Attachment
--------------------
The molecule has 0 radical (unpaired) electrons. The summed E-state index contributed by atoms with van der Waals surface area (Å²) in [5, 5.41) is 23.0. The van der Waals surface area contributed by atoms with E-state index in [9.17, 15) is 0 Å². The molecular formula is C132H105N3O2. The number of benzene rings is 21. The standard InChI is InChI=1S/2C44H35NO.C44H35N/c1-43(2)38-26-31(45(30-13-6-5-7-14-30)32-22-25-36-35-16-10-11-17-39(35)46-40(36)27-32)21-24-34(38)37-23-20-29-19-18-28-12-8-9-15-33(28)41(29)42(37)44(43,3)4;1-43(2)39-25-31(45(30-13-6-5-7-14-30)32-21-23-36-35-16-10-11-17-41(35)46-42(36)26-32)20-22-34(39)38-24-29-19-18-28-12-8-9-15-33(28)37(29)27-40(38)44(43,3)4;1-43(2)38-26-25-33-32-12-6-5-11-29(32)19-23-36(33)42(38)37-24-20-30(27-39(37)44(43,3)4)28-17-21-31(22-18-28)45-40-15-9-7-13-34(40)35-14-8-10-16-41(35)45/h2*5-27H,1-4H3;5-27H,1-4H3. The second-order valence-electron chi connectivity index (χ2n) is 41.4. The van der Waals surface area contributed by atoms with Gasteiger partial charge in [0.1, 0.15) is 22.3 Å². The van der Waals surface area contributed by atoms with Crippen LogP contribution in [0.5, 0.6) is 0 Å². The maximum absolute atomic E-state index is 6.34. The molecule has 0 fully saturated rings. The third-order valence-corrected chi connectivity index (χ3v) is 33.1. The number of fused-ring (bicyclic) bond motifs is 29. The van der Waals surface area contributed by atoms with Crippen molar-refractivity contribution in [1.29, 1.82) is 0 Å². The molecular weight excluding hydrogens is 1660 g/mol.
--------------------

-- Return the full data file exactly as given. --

The molecule has 0 radical (unpaired) electrons. The summed E-state index contributed by atoms with van der Waals surface area (Å²) in [5, 5.41) is 23.0. The van der Waals surface area contributed by atoms with E-state index in [9.17, 15) is 0 Å². The molecular formula is C132H105N3O2. The number of benzene rings is 21. The standard InChI is InChI=1S/2C44H35NO.C44H35N/c1-43(2)38-26-31(45(30-13-6-5-7-14-30)32-22-25-36-35-16-10-11-17-39(35)46-40(36)27-32)21-24-34(38)37-23-20-29-19-18-28-12-8-9-15-33(28)41(29)42(37)44(43,3)4;1-43(2)39-25-31(45(30-13-6-5-7-14-30)32-21-23-36-35-16-10-11-17-41(35)46-42(36)26-32)20-22-34(39)38-24-29-19-18-28-12-8-9-15-33(28)37(29)27-40(38)44(43,3)4;1-43(2)38-26-25-33-32-12-6-5-11-29(32)19-23-36(33)42(38)37-24-20-30(27-39(37)44(43,3)4)28-17-21-31(22-18-28)45-40-15-9-7-13-34(40)35-14-8-10-16-41(35)45/h2*5-27H,1-4H3;5-27H,1-4H3. The second-order valence-electron chi connectivity index (χ2n) is 41.4. The van der Waals surface area contributed by atoms with Gasteiger partial charge in [0.1, 0.15) is 22.3 Å². The van der Waals surface area contributed by atoms with Crippen LogP contribution in [0.5, 0.6) is 0 Å². The maximum absolute atomic E-state index is 6.34. The molecule has 0 fully saturated rings. The third-order valence-corrected chi connectivity index (χ3v) is 33.1. The number of fused-ring (bicyclic) bond motifs is 29. The van der Waals surface area contributed by atoms with Crippen molar-refractivity contribution in [1.29, 1.82) is 0 Å². The molecular weight excluding hydrogens is 1660 g/mol.